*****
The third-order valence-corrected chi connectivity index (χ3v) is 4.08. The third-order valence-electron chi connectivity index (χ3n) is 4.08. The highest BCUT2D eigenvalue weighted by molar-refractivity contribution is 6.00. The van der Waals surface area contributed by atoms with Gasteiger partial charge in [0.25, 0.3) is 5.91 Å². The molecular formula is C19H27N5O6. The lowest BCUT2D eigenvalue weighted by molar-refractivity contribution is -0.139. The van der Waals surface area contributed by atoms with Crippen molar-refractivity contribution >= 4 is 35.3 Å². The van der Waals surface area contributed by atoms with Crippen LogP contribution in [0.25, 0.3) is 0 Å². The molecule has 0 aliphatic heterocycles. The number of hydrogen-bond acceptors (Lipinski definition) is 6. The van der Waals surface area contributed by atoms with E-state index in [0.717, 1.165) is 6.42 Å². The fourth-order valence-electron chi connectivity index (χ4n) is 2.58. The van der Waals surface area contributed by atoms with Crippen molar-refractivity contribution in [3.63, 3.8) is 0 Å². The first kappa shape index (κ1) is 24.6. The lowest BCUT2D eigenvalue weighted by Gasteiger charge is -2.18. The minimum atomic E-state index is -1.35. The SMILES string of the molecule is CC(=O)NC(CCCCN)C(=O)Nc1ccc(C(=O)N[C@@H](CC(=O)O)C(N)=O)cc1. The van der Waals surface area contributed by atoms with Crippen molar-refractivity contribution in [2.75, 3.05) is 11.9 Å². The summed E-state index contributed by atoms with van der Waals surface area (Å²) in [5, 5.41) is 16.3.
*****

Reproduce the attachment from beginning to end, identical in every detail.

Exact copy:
The third-order valence-corrected chi connectivity index (χ3v) is 4.08. The third-order valence-electron chi connectivity index (χ3n) is 4.08. The highest BCUT2D eigenvalue weighted by molar-refractivity contribution is 6.00. The van der Waals surface area contributed by atoms with Gasteiger partial charge in [0.25, 0.3) is 5.91 Å². The molecular formula is C19H27N5O6. The lowest BCUT2D eigenvalue weighted by molar-refractivity contribution is -0.139. The van der Waals surface area contributed by atoms with Crippen molar-refractivity contribution >= 4 is 35.3 Å². The van der Waals surface area contributed by atoms with Crippen LogP contribution in [0.25, 0.3) is 0 Å². The molecule has 0 aliphatic heterocycles. The number of hydrogen-bond acceptors (Lipinski definition) is 6. The van der Waals surface area contributed by atoms with E-state index in [0.717, 1.165) is 6.42 Å². The fourth-order valence-electron chi connectivity index (χ4n) is 2.58. The van der Waals surface area contributed by atoms with Crippen molar-refractivity contribution in [3.63, 3.8) is 0 Å². The first kappa shape index (κ1) is 24.6. The lowest BCUT2D eigenvalue weighted by Gasteiger charge is -2.18. The minimum atomic E-state index is -1.35. The SMILES string of the molecule is CC(=O)NC(CCCCN)C(=O)Nc1ccc(C(=O)N[C@@H](CC(=O)O)C(N)=O)cc1. The van der Waals surface area contributed by atoms with Crippen molar-refractivity contribution in [2.75, 3.05) is 11.9 Å². The summed E-state index contributed by atoms with van der Waals surface area (Å²) in [5, 5.41) is 16.3.